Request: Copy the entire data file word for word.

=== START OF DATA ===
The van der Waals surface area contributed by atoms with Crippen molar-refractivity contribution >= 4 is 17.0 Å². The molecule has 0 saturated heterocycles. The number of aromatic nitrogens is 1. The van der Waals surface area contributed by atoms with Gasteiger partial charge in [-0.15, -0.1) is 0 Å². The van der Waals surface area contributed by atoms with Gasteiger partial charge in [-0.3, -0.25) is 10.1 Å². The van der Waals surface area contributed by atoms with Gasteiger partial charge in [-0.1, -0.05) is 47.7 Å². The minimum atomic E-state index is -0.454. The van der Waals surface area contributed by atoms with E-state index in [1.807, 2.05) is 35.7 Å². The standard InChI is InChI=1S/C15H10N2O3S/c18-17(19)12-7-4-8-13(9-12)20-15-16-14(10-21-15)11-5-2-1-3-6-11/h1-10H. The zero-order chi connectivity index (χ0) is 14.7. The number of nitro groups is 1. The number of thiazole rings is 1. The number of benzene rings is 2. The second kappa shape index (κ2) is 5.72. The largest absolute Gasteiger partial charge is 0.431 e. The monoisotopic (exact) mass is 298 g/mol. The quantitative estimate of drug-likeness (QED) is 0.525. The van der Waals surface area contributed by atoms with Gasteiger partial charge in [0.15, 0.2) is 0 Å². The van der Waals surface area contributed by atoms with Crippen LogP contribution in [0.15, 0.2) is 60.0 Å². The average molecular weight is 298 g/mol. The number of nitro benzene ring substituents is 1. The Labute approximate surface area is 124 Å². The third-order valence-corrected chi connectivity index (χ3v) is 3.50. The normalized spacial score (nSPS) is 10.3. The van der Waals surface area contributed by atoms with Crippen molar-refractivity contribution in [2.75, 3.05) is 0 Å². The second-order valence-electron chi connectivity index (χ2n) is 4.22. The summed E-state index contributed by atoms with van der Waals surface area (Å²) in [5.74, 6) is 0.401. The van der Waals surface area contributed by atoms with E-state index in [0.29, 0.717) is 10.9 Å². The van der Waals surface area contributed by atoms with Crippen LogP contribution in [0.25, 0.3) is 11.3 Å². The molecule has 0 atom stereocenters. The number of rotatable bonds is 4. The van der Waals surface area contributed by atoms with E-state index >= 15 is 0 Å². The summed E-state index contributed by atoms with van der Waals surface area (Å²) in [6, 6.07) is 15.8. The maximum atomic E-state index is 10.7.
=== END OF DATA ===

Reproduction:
The van der Waals surface area contributed by atoms with Crippen molar-refractivity contribution >= 4 is 17.0 Å². The molecule has 0 saturated heterocycles. The number of aromatic nitrogens is 1. The van der Waals surface area contributed by atoms with Gasteiger partial charge in [-0.15, -0.1) is 0 Å². The van der Waals surface area contributed by atoms with Gasteiger partial charge in [-0.3, -0.25) is 10.1 Å². The van der Waals surface area contributed by atoms with Gasteiger partial charge in [-0.1, -0.05) is 47.7 Å². The minimum atomic E-state index is -0.454. The van der Waals surface area contributed by atoms with E-state index in [1.807, 2.05) is 35.7 Å². The standard InChI is InChI=1S/C15H10N2O3S/c18-17(19)12-7-4-8-13(9-12)20-15-16-14(10-21-15)11-5-2-1-3-6-11/h1-10H. The zero-order chi connectivity index (χ0) is 14.7. The number of nitro groups is 1. The number of thiazole rings is 1. The number of benzene rings is 2. The second kappa shape index (κ2) is 5.72. The largest absolute Gasteiger partial charge is 0.431 e. The monoisotopic (exact) mass is 298 g/mol. The quantitative estimate of drug-likeness (QED) is 0.525. The van der Waals surface area contributed by atoms with Gasteiger partial charge in [0.15, 0.2) is 0 Å². The van der Waals surface area contributed by atoms with Crippen LogP contribution in [0.15, 0.2) is 60.0 Å². The average molecular weight is 298 g/mol. The number of nitro benzene ring substituents is 1. The Labute approximate surface area is 124 Å². The third-order valence-corrected chi connectivity index (χ3v) is 3.50. The normalized spacial score (nSPS) is 10.3. The van der Waals surface area contributed by atoms with Crippen molar-refractivity contribution in [2.75, 3.05) is 0 Å². The second-order valence-electron chi connectivity index (χ2n) is 4.22. The summed E-state index contributed by atoms with van der Waals surface area (Å²) in [5.74, 6) is 0.401. The van der Waals surface area contributed by atoms with E-state index in [0.29, 0.717) is 10.9 Å². The van der Waals surface area contributed by atoms with Crippen LogP contribution in [0.25, 0.3) is 11.3 Å². The molecule has 0 atom stereocenters. The number of rotatable bonds is 4. The van der Waals surface area contributed by atoms with E-state index >= 15 is 0 Å². The summed E-state index contributed by atoms with van der Waals surface area (Å²) in [6, 6.07) is 15.8. The maximum atomic E-state index is 10.7.